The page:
For those of us who enjoy flower photography, remembering that less can be more is an important composition concept. The images in this article were captured during my Olympus Pro Loaner test period back in June 2019, using an M.Zuiko PRO 40-150 mm f/2.8 zoom lens.
NOTE: Click on images to enlarge.
Regardless of the size of the sensor in our camera we often want to achieve good subject separation when photographing flower blossoms. One of the reasons that I originally tested the M.Zuiko PRO 40-150 mm f/2.8 zoom lens is that I have always enjoyed using a longer focal length zoom for flower photography.
Using this type of lens provides a photographer with a lot of composition flexibility. Many of the images in this article were captured shooting the M.Zuiko PRO 40-150 mm f/2.8 lens wide open and at its maximum focal length. This can be challenging for many lenses and allows a photographer to look at the sharpness of the lens.
When trying to create ‘less can be more’ flower compositions the first thing for which I often look are blossoms that provide good shooting angles against backgrounds that are somewhat distant.
It can also be helpful to look for ‘less can be more’ in terms of the dominant colours in a composition. The centre section of the flower in the above image commands a viewers attention because of the tri-colour orientation of the photograph.
The tiny bud in the above image may be an optimal example of a less can be more composition. I actually captured this image as a test of the Olympus OM-D E-M1X single point auto-focusing accuracy.
I wouldn’t typically use an ISO value below a camera’s base, which in the case of the Olympus OM-D E-M1X is ISO-200. I purposely did this with the image above as I was using my camera settings in order to achieve a relatively slow shutter speed as an IBIS test. This photograph was captured handheld at 1/25 of a second using a focal length of 150 mm or an equivalent field-of-view of 300 mm.
The flower photographs above and below both take a less can be more approach through the use of smooth, monochromic backgrounds, and a dual colour palette.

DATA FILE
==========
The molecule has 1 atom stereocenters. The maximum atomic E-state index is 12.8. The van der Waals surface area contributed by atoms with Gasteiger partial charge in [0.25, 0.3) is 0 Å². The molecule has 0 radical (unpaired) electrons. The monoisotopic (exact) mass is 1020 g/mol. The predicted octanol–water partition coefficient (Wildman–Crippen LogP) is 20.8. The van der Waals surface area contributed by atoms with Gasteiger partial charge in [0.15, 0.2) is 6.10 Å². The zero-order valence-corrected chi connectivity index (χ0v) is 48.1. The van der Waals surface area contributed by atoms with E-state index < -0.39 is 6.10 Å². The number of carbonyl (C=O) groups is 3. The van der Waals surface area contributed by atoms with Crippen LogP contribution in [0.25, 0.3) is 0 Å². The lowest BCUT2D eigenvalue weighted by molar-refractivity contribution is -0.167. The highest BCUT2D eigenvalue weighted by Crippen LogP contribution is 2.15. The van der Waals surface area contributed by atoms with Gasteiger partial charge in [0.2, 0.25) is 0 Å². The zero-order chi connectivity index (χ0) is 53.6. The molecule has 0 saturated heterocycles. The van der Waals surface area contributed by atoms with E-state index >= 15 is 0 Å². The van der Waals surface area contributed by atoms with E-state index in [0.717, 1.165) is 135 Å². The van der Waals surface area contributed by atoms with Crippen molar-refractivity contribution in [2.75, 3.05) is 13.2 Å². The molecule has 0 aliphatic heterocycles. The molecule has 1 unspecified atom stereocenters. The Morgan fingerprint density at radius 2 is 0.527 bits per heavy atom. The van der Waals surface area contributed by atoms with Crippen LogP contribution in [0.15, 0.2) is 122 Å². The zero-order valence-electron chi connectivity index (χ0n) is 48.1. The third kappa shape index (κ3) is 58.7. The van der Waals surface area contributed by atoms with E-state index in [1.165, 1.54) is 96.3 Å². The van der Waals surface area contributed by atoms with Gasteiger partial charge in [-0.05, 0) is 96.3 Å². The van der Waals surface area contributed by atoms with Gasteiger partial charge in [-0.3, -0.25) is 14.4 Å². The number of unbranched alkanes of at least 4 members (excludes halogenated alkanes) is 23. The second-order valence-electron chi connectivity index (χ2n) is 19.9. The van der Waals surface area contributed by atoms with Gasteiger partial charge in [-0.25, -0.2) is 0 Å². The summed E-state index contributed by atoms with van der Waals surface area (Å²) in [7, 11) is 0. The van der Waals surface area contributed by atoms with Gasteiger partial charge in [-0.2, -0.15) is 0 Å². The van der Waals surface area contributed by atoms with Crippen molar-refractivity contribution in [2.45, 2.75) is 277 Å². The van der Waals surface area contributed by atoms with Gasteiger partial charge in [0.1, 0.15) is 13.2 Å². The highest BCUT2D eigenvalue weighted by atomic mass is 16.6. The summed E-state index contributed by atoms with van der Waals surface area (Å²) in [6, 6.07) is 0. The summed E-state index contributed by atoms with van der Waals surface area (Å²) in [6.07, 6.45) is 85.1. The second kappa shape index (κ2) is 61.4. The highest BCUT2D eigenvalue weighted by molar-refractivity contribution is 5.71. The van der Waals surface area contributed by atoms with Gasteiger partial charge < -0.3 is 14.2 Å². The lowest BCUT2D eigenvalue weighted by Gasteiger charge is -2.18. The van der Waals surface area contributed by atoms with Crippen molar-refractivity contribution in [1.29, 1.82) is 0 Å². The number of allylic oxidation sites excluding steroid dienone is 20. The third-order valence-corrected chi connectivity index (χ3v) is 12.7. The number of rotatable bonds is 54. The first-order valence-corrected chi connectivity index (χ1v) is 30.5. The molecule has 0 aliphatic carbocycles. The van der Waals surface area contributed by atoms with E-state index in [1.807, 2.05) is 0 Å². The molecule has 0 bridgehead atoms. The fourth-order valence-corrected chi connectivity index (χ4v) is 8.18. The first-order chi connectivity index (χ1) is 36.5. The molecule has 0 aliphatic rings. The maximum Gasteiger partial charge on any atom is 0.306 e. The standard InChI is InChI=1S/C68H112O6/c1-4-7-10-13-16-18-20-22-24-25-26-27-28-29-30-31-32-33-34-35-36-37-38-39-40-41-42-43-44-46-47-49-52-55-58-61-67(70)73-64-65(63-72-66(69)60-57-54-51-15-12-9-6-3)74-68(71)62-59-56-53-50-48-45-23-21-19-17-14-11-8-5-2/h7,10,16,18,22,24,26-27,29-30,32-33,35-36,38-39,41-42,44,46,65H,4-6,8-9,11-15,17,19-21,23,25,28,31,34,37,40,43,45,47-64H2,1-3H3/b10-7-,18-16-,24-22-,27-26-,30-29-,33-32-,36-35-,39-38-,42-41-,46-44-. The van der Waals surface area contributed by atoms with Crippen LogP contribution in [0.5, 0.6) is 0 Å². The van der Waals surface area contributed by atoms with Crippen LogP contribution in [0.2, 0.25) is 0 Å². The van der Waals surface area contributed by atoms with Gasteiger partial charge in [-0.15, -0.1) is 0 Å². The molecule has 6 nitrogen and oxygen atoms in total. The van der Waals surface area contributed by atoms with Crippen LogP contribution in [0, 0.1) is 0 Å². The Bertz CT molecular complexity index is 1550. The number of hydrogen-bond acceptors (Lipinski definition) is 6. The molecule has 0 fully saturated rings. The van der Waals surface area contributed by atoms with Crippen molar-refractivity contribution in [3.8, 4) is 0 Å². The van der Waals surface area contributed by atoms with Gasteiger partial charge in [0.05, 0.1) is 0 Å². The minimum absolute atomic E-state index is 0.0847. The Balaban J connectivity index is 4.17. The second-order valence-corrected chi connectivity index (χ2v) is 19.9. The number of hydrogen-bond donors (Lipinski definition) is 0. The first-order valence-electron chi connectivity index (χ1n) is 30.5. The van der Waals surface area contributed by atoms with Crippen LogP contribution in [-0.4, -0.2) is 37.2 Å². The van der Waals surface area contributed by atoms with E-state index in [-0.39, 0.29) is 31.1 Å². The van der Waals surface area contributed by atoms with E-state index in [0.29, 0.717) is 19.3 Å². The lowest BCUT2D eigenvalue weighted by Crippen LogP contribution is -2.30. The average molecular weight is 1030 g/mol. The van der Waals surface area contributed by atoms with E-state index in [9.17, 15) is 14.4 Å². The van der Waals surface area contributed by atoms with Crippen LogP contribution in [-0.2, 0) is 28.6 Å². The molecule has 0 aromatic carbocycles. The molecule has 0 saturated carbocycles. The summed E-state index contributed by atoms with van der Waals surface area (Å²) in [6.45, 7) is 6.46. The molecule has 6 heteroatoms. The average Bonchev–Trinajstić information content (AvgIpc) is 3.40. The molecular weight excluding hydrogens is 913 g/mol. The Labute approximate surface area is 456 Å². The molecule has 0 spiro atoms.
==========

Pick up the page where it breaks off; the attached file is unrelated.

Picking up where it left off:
For these types of less can be more compositions to work it is important to pay as much attention to the background as to the subject blossom. Any bright areas in the background that create contrast, even if out of focus, can draw a viewer’s eye away from the subject blossom.
Achieving a simple dual colour palette can also help with compositions that incorporate compound blossoms.
Choosing the right focusing point can also help achieve a more can be less composition. In the photograph above very little of the branch is in focus. This draws a reader’s attention to the tip of the branch.
Finding a bright blossom up against very dark backgrounds can create a high contrast ‘less can be more’ type of flower composition. These photographs can be particularly dramatic.
In summary, less can be more flower compositions can be achieved by keeping backgrounds smooth and monochromatic. By finding shooting angles that produce good subject separation. Looking for high contrast opportunities. And, by limiting the number of colours in a composition.
Photographs were captured handheld using camera gear as noted in the EXIF data. All images were produced from RAW files using my standard process.
How you can help keep this site advertising free
My intent is to keep this photography blog advertising free. If you enjoyed this article and/or my website and would like to support my work, you can purchase an eBook, or make a modest $10 donation through PayPal. Both are most appreciated. You can use the Donate button below. Larger donations can be made to email@example.com through PayPal.
Word of mouth is the best form of endorsement. If you like our website please let your friends and associates know about our work. Linking to this site or to specific articles is allowed with proper acknowledgement. Reproducing articles, or any of the images contained in them, on another website or in any social media posting is a Copyright infringement.
Article is Copyright 2020 Thomas Stirr. Images are Copyright 2019 Thomas Stirr. All rights reserved. No use, duplication or adaptation of any kind is allowed without written consent. If you see this article reproduced anywhere else it is an unauthorized and illegal use. Posting comments on offending websites and calling out individuals who steal intellectual property is always appreciated!